Climate change is one of the most pressing issues facing humanity. The global community at large has committed to reducing greenhouse gas emissions with the goal of hitting net-zero emissions worldwide by 2050.
Though virtually every nation recognizes the importance of combating climate change, some are doing a much better job of actually implementing solutions and fulfilling their commitments. Other countries have actually taken steps backwards over the past decade, doing less to contribute to a healthier environment in 2022 than they were doing in 2012.
To identify the countries falling behind on their environmental commitments, 24/7 Wall St. reviewed the Environmental Performance Index, a report from the Yale Center for Environmental Law & Policy that uses 40 performance indicators to score nations’ “progress toward improving environmental health, protecting ecosystem vitality, and mitigating climate change.” Countries were ranked based on the change in their EPI score from 2012-2022. Population and GDP per capita data comes from The World Bank and is for the most recent year available.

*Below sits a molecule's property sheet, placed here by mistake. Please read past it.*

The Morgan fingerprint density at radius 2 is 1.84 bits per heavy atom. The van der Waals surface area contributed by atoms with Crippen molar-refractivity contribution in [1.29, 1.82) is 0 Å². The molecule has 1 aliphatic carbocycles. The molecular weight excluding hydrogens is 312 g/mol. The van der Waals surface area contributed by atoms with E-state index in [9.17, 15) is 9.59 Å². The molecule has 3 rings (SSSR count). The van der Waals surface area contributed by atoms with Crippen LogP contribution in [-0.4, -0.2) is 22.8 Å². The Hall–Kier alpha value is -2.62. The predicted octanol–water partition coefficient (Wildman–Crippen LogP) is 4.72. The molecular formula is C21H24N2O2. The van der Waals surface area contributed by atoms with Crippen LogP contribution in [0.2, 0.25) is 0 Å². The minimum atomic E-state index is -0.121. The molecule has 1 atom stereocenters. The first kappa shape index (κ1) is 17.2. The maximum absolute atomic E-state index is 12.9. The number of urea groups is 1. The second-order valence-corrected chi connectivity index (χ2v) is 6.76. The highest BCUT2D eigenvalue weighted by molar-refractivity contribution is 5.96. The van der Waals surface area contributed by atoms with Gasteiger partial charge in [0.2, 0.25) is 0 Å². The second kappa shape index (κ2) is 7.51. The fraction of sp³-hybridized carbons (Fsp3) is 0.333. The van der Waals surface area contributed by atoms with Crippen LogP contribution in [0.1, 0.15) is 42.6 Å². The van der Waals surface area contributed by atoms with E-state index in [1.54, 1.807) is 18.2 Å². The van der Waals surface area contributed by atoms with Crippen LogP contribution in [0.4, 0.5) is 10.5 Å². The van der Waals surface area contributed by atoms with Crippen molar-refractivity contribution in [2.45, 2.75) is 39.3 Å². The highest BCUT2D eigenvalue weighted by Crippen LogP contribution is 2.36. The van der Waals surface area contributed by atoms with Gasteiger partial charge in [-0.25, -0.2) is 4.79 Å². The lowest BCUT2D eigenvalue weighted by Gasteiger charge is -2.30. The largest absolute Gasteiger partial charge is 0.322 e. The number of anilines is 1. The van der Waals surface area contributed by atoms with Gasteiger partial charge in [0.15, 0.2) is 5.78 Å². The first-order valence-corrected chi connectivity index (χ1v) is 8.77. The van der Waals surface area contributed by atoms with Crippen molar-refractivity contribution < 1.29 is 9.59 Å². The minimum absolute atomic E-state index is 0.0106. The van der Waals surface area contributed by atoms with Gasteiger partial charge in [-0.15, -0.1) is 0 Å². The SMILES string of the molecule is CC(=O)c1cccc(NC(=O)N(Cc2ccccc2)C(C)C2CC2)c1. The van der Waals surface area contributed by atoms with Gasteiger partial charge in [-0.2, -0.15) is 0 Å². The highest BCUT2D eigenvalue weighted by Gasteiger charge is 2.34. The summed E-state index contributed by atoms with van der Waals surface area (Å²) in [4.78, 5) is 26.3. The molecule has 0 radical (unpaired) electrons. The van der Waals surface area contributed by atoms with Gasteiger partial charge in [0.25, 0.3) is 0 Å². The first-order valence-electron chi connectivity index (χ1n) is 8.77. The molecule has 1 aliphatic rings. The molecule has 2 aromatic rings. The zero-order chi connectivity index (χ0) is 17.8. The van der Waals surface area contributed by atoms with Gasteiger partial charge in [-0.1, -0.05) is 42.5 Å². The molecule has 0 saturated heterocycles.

Nearly all of the countries on this list rank in the bottom half of the 180 nations reviewed in the 2022 EPI. Many of these nations may score poorly on this list in part because they lack the necessary financial resources to spend on climate improvements. All but two of the nations on this list have a GDP per capita of less than $7,500. For context, the U.S. GDP per capita is $63,207. These are the poorest countries in the world.
Countries trying to jumpstart their economies may have to rely on coal, oil, and natural gas combustion to fuel certain industries, whereas wealthier nations have the funding needed to commit to test and implement environmental policies, as well as to preserve natural resources.
Though the U.S. has improved its EPI score since 2012, it still lags behind its peer nations. It ranks 43rd overall, with a score of 51.1 – the 20th best score out of 22 wealthy western democracies. The study largely attributes this lag to the Trump administration’s decision to pull out of the Paris Climate Agreement as well as weakened methane emissions rules. These are 23 places where industrial air pollution is so bad it causes cancer.
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